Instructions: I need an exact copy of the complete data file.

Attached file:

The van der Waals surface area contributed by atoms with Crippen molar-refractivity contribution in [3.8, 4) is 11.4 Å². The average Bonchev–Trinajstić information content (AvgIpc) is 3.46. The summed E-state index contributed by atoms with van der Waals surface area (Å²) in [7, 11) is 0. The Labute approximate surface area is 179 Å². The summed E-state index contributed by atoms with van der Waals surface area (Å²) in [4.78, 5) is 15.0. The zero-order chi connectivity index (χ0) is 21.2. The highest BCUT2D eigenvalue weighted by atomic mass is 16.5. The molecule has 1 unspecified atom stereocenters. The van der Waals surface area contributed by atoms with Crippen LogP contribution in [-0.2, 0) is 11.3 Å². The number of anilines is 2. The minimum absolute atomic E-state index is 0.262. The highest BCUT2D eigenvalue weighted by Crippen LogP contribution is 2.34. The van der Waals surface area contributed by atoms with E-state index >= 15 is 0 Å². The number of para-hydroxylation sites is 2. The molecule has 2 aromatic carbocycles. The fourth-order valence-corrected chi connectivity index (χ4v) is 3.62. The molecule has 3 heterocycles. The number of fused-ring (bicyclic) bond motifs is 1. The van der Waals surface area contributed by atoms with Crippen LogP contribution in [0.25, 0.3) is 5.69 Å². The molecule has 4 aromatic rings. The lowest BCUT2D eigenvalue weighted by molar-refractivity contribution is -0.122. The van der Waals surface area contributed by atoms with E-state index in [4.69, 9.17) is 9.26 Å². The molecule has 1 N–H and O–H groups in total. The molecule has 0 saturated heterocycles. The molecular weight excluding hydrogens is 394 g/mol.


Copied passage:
The van der Waals surface area contributed by atoms with Crippen molar-refractivity contribution in [3.8, 4) is 11.4 Å². The average Bonchev–Trinajstić information content (AvgIpc) is 3.46. The summed E-state index contributed by atoms with van der Waals surface area (Å²) in [7, 11) is 0. The Labute approximate surface area is 179 Å². The summed E-state index contributed by atoms with van der Waals surface area (Å²) in [4.78, 5) is 15.0. The zero-order chi connectivity index (χ0) is 21.2. The highest BCUT2D eigenvalue weighted by atomic mass is 16.5. The molecule has 1 unspecified atom stereocenters. The van der Waals surface area contributed by atoms with Crippen LogP contribution in [-0.2, 0) is 11.3 Å². The number of anilines is 2. The minimum absolute atomic E-state index is 0.262. The highest BCUT2D eigenvalue weighted by Crippen LogP contribution is 2.34. The van der Waals surface area contributed by atoms with E-state index >= 15 is 0 Å². The number of para-hydroxylation sites is 2. The molecule has 2 aromatic carbocycles. The fourth-order valence-corrected chi connectivity index (χ4v) is 3.62. The molecule has 3 heterocycles. The number of fused-ring (bicyclic) bond motifs is 1. The van der Waals surface area contributed by atoms with Crippen LogP contribution in [0.25, 0.3) is 5.69 Å². The molecule has 4 aromatic rings. The lowest BCUT2D eigenvalue weighted by molar-refractivity contribution is -0.122. The van der Waals surface area contributed by atoms with E-state index in [4.69, 9.17) is 9.26 Å². The molecule has 1 N–H and O–H groups in total. The molecule has 0 saturated heterocycles. The molecular weight excluding hydrogens is 394 g/mol.